How to start analog photography

I took film photos as a child. Back then, vending machines sold disposable cameras. Film photography is beautiful because you can’t predict how it will appear and it has many factors that might damage your images, but it also renders naturally with chemical and light reactions, locking that moment on the negatives. Boutique Film will give you some key tips for starting out in analog photography.

What’s analog photography? 

Once you start clicking, the film is exposed. Light affects the film’s chemicals to create a picture. Analog means film. 

Film photography as a hobby? 

I recommend starting with a 35mm camera because it’s the most prevalent format and offers many tools. These are generally 35mm film cameras with attached or modular (changeable) lenses and automatic or manual modes. Look for one having “AE” or “A” automatic mode to preview film pictures. 

If size concerns, a compact point-and-shoot camera handles most of the work for you, including automated exposures and focusing. 

Camera types 

Single lens reflex (SLR) and rangefinder film cameras are popular. There’s no right or wrong way to choose between these well-designed cameras. 

I use a rangefinder camera daily because I prefer 35mm and 50mm focal lengths, it’s tiny, and the shutter sound is so faint that I’m undetectable while urban street photography. When doing creative photographs, I search for texture and nuances. 105mm tele lenses on my Nikon F3P. SLR cameras are easier to focus since you receive what you see, which is vital for precise photos.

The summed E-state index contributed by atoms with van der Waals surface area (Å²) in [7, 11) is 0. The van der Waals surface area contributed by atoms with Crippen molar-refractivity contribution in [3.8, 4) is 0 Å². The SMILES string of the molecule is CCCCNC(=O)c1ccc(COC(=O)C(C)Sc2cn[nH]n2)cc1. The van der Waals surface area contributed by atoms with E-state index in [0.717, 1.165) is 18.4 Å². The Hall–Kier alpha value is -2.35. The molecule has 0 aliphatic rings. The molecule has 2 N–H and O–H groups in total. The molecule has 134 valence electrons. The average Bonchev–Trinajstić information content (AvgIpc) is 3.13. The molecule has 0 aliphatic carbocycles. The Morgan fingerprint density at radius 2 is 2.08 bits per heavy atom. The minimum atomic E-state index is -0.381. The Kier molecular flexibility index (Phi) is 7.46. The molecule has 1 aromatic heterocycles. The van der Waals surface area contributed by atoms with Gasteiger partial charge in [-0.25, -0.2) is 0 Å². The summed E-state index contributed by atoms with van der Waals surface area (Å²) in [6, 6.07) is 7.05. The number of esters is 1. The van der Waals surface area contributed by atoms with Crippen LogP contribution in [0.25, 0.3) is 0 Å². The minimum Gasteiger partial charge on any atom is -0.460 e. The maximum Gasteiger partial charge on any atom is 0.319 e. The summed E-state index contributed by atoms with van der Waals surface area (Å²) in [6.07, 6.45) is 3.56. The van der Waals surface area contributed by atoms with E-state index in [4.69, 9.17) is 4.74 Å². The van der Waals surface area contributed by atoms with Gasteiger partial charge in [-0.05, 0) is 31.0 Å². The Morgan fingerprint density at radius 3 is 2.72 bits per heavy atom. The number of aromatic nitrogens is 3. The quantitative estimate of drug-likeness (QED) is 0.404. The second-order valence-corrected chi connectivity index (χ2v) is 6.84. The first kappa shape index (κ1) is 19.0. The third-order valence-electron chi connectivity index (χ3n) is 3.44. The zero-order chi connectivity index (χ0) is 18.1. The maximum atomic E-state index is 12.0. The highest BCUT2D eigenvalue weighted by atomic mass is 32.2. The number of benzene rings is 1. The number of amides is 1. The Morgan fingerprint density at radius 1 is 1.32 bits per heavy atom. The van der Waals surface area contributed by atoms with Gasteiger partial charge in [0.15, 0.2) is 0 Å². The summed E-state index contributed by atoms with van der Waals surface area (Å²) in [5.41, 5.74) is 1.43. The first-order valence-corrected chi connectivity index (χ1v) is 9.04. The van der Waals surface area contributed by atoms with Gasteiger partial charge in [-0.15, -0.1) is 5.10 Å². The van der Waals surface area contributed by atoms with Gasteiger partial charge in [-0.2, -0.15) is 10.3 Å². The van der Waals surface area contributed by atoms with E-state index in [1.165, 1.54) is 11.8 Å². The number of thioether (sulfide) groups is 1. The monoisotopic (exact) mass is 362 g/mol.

Try as Many Film Stocks as Possible Film photography is like a candy store for novices. The film you pick, like a filter or preset, will decide the hue of your acquired photographs, as such aspects heavily impact film images. Each film stock has strengths and weaknesses. This post contains negatives. 

Prime lenses 

I’d recommend starting with a fixed-focal-length lens. Prime lenses can’t focus or zoom. 35mm or 50mm lenses are excellent for manual 35mm film cameras. Fixed lenses might help you get started with zoom lenses. 


A thin flexible strip of plastic or other material covered with light-sensitive emulsion is an analog camera’s medium. The film is black-and-white and colored. 

We recommend starting with color print (sometimes called color negative) film because it’s inexpensive and easy to understand. 

Kodak Color plus 200 is affordable and offers vintage-looking photos. Kodak Ultramax 400 is a high-speed film that produces warm images. Fuji C200 is a good choice if you enjoy Fujifilm’s green hue. 

Color slide film demands ideal exposure if you’re new to film photography. Some cameras set the film speed automatically, but others don’t. 

Make sure ISO/ASA is adjusted correctly and don’t modify the speed once set; it’s not a digital camera. Changing ISO results in varied exposures since the film developer only recognizes ONE speed. 

Various Film Types

Positive, color negatives, and black-and-white negatives are the three types of film. I’ll describe each film kind afterwards. You must recall how they behave with color, ISO, dynamic range, grain, and sharpness. I appreciate most films, but I really love black-and-white film’s enchantment.

Film photography doesn’t allow ISO or black-and-white conversion. So, having a second camera body that’s compatible with your first is a fantastic idea. Having a second camera body protects you from clouds (if you have one with an ISO of 100 and the other with 400) and gives you additional creative options for stunning images.